The Edge of the World (2000)
as Peter Manson
as Ruth Manson
as Ruth Manson - His Daughter
as Robbie Manson - Her Brother
as Jean Manson - Their Grandmother
as James Gray
as Andrew Gray
as John, the Catechist
as Dunbar, the Laird
as Jean Manson
as The Trawler Skipper
as Mrs. Graham
as Man at Dance
Critic Reviews for The Edge of the World
In this, his first independent feature film, Powell sets the tone for the rest of his career as he packs the narrative with innovations.
... a must-see for Powell enthusiasts; the visuals are indescribably forceful.
Michael Powell entered the golden age of his career with The Edge of the World.
A flinty, hard-edged melodrama amidst unforgettable landscapes; an early jewel from Michael Powell.
Powell's early ability with the camera is readily apparent here
Audience Reviews for The Edge of the World
I really love Michael Powell more and more. This was his first breakout film. The use of building drama with edits of tight shots, sections of scene, music and tempo...the guy is a genius. I loved this lil film to death. :fresh:
(DVD) (First Viewing, 5th Powell film) [b]The Edge of the World[/b] is the film that legendary British filmmaker Michael Powell considered his first great film, and it remained one that held significant meaning to him (he even appeared in it in a small role). Though some aspects of the film are rather amateurish, it's a very capably directed film and is a respectable kickoff to a celebrated career. The story involves a small group of people on a tiny Scottish island who are finding their traditional way of life slowly dying off. The young people are leaving the island for better work and wages on the mainland, those who are left are finding it impossible to carry on without their help. This conflict leads to a showdown that results in disaster, tearing a young couple apart in the process. The black and white cinematography is stunning, using the steep rock cliffs and rolling grass to full effect (it definitely hints at the renowned cinematography that would mark later Powell films made in collaboration with Emeric Pressburger). Reviewer comments over at IMDb say that this film is for Powell completists only, but such a pronouncement greatly underestimates the film's quality. Though in some ways [b]Edge of the World[/b] is a slight film, clocking in at a mere 75 minutes, I found it entertaining and would definitely recommend it to anybody interested in giving it a look.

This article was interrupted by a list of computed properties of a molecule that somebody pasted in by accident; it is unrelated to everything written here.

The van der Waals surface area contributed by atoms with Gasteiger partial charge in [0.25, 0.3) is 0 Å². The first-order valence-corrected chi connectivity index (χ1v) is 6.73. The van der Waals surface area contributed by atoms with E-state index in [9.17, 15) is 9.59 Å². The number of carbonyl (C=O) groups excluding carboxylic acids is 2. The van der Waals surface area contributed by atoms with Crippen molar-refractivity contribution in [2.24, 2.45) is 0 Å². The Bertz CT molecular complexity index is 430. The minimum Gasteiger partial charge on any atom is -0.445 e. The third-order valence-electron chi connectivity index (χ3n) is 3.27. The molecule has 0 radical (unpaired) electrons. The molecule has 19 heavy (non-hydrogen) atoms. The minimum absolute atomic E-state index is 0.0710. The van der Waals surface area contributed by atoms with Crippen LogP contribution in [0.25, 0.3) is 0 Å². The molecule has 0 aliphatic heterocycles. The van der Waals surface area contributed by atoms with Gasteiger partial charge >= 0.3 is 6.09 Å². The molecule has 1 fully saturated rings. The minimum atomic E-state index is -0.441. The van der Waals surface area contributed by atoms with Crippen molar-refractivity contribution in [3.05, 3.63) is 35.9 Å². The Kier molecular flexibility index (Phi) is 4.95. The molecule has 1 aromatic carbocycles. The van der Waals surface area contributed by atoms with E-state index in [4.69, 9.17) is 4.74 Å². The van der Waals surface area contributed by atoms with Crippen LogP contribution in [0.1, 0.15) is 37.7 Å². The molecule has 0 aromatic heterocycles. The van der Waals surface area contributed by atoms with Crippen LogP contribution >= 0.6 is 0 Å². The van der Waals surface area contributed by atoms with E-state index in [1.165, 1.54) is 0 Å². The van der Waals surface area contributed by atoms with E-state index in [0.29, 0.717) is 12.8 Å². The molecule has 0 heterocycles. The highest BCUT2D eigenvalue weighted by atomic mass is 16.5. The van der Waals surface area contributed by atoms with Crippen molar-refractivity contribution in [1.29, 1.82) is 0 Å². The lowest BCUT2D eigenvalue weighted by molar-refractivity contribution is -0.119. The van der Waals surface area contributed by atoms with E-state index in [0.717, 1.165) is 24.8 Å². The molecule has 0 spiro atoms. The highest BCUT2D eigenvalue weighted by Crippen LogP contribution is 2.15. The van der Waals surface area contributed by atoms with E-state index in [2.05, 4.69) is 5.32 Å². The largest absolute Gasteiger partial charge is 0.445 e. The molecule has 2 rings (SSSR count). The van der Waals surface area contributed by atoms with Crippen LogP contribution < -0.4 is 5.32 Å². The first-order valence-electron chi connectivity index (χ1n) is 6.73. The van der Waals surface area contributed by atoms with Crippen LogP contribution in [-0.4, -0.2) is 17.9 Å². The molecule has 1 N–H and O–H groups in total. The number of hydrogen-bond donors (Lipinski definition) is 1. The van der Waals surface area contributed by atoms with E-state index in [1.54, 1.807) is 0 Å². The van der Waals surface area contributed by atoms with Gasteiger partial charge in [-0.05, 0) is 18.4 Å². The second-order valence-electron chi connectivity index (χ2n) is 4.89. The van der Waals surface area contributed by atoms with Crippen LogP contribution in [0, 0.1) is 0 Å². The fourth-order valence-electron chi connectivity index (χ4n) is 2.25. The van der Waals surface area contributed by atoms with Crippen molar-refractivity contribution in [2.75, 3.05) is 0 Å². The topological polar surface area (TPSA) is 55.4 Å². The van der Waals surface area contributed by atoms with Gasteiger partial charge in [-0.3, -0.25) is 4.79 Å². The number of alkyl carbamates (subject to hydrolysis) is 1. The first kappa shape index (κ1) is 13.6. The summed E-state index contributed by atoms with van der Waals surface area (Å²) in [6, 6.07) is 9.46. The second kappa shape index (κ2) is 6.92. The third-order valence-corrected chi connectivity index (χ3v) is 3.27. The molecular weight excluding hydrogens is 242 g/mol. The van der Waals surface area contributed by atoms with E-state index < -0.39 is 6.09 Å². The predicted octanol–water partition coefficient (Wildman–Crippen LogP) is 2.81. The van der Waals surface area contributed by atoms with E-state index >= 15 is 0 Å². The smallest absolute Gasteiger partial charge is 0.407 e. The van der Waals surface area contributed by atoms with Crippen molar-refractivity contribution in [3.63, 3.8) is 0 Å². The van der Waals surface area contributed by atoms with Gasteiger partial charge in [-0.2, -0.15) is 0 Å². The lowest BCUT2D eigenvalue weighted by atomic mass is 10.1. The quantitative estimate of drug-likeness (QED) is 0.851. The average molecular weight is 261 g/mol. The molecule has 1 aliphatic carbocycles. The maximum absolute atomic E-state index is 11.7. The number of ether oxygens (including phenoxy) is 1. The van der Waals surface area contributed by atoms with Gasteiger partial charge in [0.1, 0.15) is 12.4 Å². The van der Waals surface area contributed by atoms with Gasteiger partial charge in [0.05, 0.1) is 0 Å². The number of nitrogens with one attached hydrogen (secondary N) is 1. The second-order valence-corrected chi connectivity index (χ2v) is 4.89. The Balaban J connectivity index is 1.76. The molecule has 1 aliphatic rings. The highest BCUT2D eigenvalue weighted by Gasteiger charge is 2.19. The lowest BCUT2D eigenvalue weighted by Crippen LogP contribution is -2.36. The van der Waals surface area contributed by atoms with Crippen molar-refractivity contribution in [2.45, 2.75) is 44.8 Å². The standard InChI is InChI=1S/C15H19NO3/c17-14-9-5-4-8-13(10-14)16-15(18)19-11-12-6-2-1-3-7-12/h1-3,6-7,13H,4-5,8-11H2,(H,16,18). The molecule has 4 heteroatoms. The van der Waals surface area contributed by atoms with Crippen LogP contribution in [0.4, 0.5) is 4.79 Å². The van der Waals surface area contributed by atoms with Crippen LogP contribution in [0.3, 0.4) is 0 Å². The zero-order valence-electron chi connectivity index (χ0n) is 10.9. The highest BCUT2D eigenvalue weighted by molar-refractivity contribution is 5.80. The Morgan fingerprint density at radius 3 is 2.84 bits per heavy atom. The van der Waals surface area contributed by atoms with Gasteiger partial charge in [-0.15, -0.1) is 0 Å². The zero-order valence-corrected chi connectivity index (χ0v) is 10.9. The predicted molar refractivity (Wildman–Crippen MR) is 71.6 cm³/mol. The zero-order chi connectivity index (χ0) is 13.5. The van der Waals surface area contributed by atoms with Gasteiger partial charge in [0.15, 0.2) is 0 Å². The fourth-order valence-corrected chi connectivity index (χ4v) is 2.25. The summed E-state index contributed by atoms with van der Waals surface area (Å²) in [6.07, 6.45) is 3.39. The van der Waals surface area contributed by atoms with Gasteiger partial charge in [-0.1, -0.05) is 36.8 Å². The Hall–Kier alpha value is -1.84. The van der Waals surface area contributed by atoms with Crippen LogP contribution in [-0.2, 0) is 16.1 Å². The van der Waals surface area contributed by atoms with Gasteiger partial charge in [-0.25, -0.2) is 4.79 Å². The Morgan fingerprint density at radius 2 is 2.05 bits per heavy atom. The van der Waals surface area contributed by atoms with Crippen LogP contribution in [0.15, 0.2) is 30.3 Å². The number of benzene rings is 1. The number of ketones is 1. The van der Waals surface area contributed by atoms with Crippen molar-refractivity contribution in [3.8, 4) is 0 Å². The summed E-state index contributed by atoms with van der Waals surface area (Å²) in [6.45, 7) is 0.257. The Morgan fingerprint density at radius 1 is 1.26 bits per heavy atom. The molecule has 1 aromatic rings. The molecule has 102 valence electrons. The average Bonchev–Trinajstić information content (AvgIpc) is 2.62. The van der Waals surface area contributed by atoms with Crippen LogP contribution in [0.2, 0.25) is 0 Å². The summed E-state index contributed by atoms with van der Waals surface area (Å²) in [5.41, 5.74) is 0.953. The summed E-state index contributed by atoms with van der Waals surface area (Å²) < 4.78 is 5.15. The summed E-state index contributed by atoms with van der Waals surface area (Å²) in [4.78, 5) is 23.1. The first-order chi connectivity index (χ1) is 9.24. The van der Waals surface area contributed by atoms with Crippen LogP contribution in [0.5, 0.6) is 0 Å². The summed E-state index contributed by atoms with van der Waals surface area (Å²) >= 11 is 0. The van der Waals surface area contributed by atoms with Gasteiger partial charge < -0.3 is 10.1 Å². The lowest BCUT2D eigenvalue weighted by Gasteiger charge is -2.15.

Residents of a small Scottish isle come to terms with the fact that their way of life has come to an end. The seas nearby can no longer provide enough fish to make a living, and their land, having been depleted and eroded, can no longer produce the crops they need to survive. Some very touching moments here but I found that the most interesting parts were the shots of actual Scotsmen going about their daily routines. The film is almost as documentary as it is dramatic. Fascinating to see the way islanders collected shed wool from the sheep or the way they got mail to the mainland by sealing letters in small toy boats and casting them into the sea, hoping that fishing vessels would pick them up and post them. There is as much here for history enthusiasts as there is for movie buffs.
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